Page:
The tool you choose depends on the intended use.


Culture Versus Non-Culture Test Methods


There is a false impression among microbiologists and non-microbiologists alike that because culture testing has been around since the mid-19th century, it is a reference method (I’m come back to the reference method concept in a bit). The first quantitative culture-based method – the heterotrophic plate count (HPC) first appeared in Standard Methods for the Examination of Water and Wastewater Standard Methods, 11th Edition, 1960. Since then, thousands of variations of the HPC method have been developed. They differ in the nutrients used (1000s of different recipes), growth conditions under which inoculated Petri plates are incubated (100s of temperature, relative humidity, and gas combinations), and how the specimen is introduced to the medium (pour plate, spread plate, and streak plate methods). Because of the variety of plate count protocols, ASTM offers a practice rather than a test method – D5465 Standard Practices for Determining Microbial Colony Counts from Waters Analyzed by Plating Methods.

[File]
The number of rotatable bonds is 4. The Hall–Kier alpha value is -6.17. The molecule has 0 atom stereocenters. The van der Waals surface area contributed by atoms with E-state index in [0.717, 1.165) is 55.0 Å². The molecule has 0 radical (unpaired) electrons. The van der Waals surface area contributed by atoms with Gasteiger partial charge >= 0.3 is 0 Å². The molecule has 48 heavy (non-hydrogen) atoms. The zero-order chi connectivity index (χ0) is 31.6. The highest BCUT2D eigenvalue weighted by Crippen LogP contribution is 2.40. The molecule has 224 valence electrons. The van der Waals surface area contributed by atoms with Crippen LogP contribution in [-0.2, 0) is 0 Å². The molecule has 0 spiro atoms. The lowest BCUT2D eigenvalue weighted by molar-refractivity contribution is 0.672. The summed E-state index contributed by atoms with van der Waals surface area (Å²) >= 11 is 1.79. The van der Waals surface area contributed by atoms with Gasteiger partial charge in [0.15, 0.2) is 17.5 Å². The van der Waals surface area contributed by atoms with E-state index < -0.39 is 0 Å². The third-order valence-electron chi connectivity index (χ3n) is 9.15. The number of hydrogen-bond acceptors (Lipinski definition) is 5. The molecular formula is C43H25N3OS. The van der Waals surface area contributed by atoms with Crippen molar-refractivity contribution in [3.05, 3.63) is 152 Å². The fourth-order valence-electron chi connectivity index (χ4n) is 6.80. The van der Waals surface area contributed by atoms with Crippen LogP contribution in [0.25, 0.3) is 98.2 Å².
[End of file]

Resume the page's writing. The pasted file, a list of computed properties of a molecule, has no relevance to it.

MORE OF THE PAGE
Alternative Tools for Measuring Microbial Bioburdens

Between 2016 and 2018 I wrote a series of articles in which I explained common types of microbiological test methods (see What’s New from Early and Late December 2016, February, Early and Late July, and August 2017, January and February 2018). As I wrote in 2016, each method contributes to our understanding of microbial contamination. Although each quantifies a different property of microbial bioburden (i.e., the number of microbes present or the concentration of a chemical that is tends to be proportional to the number of microbes present), the data generated by different methods generally agree. As new methods are used, analysts invariably want to know how the results compare against those obtained by culture testing. ASTM E1326 Standard Guide for Evaluating Non-culture Microbiological Tests reviews consideration that should be taken into account when either evaluating the reliability of a new test method or choosing among available methods.

Reference Test Method